Undergraduate Course: The European Witch-Hunt (SCHI10021)
|School||School of History, Classics and Archaeology
||College||College of Humanities and Social Science
|Credit level (Normal year taken)||SCQF Level 10 (Year 4 Undergraduate)
||Availability||Not available to visiting students
|Summary||The age of the Renaissance and Reformation was also the age in which many people throughout Europe, Catholic and Protestant, became convinced that society was threatened by conspiracies of witches. About 50,000 people, mostly lower-class women, were executed. The course delves into intellectual, cultural, political and social history to explain how this happened, and why.
The age of the Renaissance and Reformation was also the age in which many people throughout Europe, Catholic and Protestant, became convinced that society was threatened by conspiracies of witches. About 50,000 people, mostly lower-class women, were executed. The course delves into intellectual, cultural, political and social history to explain how this happened, and why. The two central themes of the course are 'Why believe in witches?' and 'Why hunt witches?'. Witch-belief was an essential precondition of witch-hunting and has to be explained; yet witch-hunting had its own dynamics, for plenty of people believed in witches but did not hunt them. The course incorporates a regional survey of how patterns of witch-hunting varied from country to country, including not only Europe but European colonies in America. There is a more detailed case-study of one country, Scotland, that was particularly notable for witch-hunting. The final section discusses how witch-hunting came to an end, and what happened to witch-beliefs afterwards.
Entry Requirements (not applicable to Visiting Students)
||Other requirements|| A pass in 40 credits of third level historical courses or equivalent.
Before enrolling students on this course, Personal Tutors are asked to contact the History Honours Admission Administrator to ensure that a place is available (Tel: 503780).
Course Delivery Information
|Academic year 2016/17, Not available to visiting students (SS1)
|Learning and Teaching activities (Further Info)
Seminar/Tutorial Hours 44,
Summative Assessment Hours 4,
Programme Level Learning and Teaching Hours 8,
Directed Learning and Independent Learning Hours
|Assessment (Further Info)
|Additional Information (Assessment)
||Two 5,000-word essays (together worth 33% of the overall mark for the course), and two two-hour exam papers (together worth 67% of the overall mark for the course). Paper 1 will have two questions, both of which must be answered: (i) a question asking you to comment on two topics from a choice of about eight with reference to two individual cases, (ii) a question asking you to comment on two extracts from documents (from a choice of about eight). Paper 2 will have about eight essay-type questions and will ask you to answer two of them.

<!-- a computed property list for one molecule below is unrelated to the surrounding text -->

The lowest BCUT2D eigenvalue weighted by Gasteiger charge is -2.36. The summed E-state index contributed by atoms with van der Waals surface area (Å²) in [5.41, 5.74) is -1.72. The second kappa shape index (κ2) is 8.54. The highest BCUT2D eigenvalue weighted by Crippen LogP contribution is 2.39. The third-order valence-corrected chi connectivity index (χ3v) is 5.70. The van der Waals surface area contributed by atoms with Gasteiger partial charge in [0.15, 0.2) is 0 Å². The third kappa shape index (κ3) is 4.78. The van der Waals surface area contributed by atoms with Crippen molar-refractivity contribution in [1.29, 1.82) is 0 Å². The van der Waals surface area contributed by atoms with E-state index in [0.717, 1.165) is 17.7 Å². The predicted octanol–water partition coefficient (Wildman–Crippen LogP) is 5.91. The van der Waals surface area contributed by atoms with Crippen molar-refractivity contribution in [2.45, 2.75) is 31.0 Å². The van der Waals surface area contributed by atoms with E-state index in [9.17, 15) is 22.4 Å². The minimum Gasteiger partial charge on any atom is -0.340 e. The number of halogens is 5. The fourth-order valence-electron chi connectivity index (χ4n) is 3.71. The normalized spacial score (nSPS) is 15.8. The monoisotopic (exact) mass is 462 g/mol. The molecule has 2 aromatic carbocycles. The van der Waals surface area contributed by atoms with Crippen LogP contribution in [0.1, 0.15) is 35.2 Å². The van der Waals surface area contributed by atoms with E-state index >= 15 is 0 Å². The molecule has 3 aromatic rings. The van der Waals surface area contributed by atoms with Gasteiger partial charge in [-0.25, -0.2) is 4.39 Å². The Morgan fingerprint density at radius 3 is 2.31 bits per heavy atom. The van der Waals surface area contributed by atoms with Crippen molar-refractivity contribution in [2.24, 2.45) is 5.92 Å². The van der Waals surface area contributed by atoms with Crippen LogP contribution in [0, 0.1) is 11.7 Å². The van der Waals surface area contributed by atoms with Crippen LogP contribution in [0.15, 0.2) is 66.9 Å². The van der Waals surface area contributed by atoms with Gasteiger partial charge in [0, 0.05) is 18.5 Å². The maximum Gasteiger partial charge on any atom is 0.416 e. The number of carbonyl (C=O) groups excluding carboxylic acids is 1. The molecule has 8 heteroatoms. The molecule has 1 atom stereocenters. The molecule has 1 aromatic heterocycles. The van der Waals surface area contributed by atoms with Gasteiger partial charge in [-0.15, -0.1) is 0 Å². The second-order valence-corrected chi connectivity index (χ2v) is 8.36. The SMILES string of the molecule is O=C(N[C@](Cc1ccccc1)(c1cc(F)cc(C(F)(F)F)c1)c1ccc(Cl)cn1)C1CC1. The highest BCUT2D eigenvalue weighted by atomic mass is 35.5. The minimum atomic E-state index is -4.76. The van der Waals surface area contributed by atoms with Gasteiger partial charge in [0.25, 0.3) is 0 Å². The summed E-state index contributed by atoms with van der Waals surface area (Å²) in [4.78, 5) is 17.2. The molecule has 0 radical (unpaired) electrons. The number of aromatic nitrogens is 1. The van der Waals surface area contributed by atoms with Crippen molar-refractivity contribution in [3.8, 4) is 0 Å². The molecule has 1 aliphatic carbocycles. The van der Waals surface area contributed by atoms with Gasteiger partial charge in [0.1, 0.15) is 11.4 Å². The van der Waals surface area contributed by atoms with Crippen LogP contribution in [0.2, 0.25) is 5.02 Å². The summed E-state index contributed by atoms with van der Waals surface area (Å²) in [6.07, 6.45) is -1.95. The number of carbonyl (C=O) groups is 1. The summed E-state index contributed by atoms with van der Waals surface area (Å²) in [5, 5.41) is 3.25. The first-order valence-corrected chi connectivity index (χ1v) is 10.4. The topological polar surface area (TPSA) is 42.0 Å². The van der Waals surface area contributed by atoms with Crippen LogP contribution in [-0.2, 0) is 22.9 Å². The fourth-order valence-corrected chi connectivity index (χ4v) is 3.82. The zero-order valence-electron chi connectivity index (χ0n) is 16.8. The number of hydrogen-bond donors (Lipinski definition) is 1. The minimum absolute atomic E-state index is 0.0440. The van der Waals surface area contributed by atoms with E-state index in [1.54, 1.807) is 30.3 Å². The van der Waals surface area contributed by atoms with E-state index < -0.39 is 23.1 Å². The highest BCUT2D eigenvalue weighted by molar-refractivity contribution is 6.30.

||Students will receive written feedback on their coursework, and will have the opportunity to discuss that feedback further with the Course Organiser during their published office hours or by appointment.
||Hours & Minutes
|Main Exam Diet S2 (April/May)||Paper I||2:00|
|Main Exam Diet S2 (April/May)||Paper II||2:00|
On completion of this course, the student will be able to:
- demonstrate, by way of coursework and examination as required, command of the body of knowledge considered in the course;
- demonstrate, by way of coursework and examination as required, an ability to read, analyse and reflect critically upon relevant scholarship;
- demonstrate, by way of coursework and examination as required, an ability to understand, evaluate and utilise a variety of primary source material;
- demonstrate, by way of coursework and examination as required, the ability to develop and sustain scholarly arguments in oral and written form, by formulating appropriate questions and utilising relevant evidence;
- demonstrate independence of mind and initiative; intellectual integrity and maturity; an ability to evaluate the work of others, including peers.
|Bengt Ankarloo and Gustav Henningsen (eds.), Early Modern European Witchcraft: Centres and Peripheries (Oxford: Oxford University Press, 1990)|
Jonathan Barry and Owen Davies (eds.), Palgrave Advances in Witchcraft Historiography (Basingstoke: Palgrave Macmillan, 2007)
Wolfgang Behringer, Shaman of Oberstdorf: Chonrad Stoeckhlin and the Phantoms of the Night, trans. H. C. Erik Midelfort (Charlottesville, Va.: University Press of Virginia, 1998)
Paul Boyer and Stephen Nissenbaum, Salem Possessed: The Social Origins of Witchcraft (Cambridge, Mass.: Harvard University Press, 1974)
Robin Briggs, Witches and Neighbours: The Social and Cultural Context of European Witchcraft (2nd edn., Oxford: Blackwell, 2002)
Stuart Clark, Thinking with Demons: The Idea of Witchcraft in Early Modern Europe (Oxford: Oxford University Press, 1997)
Norman Cohn, Europe┐s Inner Demons: The Demonization of Christians in Medieval Christendom (rev. edn., Chicago, Ill.: University of Chicago Press, 2000)
Christina Larner, Enemies of God: The Witch-Hunt in Scotland (London: Chatto & Windus, 1981; reprinted Edinburgh: John Donald, 2000)
Brian P. Levack, The Witch-Hunt in Early Modern Europe (3rd edn., London: Longman, 2006)
Brian P. Levack (ed.), The Oxford Handbook of Witchcraft in Early Modern Europe and Colonial America (Oxford: Oxford University Press, 2013)
Lyndal Roper, Witch Craze: Terror and Fantasy in Baroque Germany (New Haven, Conn.: Yale University Press, 2004)
Keith Thomas, Religion and the Decline of Magic (London: Weidenfeld & Nicolson, 1971)
|Graduate Attributes and Skills
|Course organiser||Dr Julian Goodare
Tel: (0131 6)50 4021
|Course secretary||Mr Mark Newman
Tel: (0131 6)50 3582
© Copyright 2016 The University of Edinburgh - 3 February 2017 5:15 am